I am glad I waited to choose celibacy because I believe it is a gift—or at least it can be. Waiting allowed me the opportunity to listen as God gradually, in His own time, invited me to discover it and begin unwrapping the layers. Waiting also gave me several years to reflect and reach the conclusion that celibacy is not simply the default state for the unmarried—that it is a way of life one must actively choose, and defining it as “the absence of sex” limits the meaning of all celibate vocations. All too often, Christians encourage celibate LGBT people to forget the experiences of their non-celibate pasts, viewing these as times of sin to be regretted and pushed aside. I believe this approach is unhealthy and detrimental to the development of a mature spirituality. Because I waited to choose celibacy, I am able to look fondly upon all previous stages of my emotional, spiritual, and sexual development and know that each period of my life thus far has brought with it new wisdom, insight, and lessons taught by others far wiser than me.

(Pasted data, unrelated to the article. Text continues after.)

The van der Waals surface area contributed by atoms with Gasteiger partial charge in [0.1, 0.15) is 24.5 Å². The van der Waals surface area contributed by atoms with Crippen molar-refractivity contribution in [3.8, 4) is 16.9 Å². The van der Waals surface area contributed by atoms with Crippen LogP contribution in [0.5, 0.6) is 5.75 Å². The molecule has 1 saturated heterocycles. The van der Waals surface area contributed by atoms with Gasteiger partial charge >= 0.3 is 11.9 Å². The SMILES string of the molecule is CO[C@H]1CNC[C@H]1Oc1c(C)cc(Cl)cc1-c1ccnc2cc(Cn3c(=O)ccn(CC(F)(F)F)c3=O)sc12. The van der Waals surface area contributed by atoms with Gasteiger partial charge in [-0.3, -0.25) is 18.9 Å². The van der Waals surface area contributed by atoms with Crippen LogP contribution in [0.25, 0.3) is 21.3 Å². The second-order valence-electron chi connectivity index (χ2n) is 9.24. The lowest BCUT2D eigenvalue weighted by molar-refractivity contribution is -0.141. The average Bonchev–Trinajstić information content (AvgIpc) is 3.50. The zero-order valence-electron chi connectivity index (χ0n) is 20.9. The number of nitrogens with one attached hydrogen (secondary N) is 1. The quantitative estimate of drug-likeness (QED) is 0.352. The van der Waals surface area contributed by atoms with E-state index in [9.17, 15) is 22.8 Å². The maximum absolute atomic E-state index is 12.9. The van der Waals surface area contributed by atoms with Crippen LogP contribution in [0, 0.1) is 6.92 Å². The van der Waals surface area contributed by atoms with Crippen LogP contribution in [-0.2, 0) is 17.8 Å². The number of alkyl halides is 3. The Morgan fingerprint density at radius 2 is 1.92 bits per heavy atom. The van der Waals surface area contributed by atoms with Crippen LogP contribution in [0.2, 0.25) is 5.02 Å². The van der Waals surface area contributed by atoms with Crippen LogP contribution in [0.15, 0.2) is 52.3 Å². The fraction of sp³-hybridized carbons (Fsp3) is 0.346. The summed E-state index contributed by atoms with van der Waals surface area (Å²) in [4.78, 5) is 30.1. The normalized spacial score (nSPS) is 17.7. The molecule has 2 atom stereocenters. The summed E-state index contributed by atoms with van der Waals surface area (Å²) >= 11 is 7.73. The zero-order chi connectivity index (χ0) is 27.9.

The decision to embrace any vocation is just that—a decision, and one that requires careful thought and formation within the context of a supportive community. Sometimes, I wonder what might happen if the Church were to take as much responsibility for guiding and directing those God calls to celibacy as it does for those God calls to marriage. But perhaps that’s a question for another time.

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19 thoughts on “Choosing Celibacy: Why I’m Glad I Waited

  1. Forgive me if this has been brought up before (I get impatient reading all the comments on your other posts…ADD!) but do you think your decision to be a celibate couple is something for any couple? For example, a gay couple or a straight couple, or even a polyamorous relationship? In the realm of heterosexual relationships, it seems like procreation is a high priority. How do you think a celibate straight couple (married or not) would fit into this culture that values procreation so much? It seems easy for society to accept a celibate gay or lesbian couple, but I wonder about straight couples.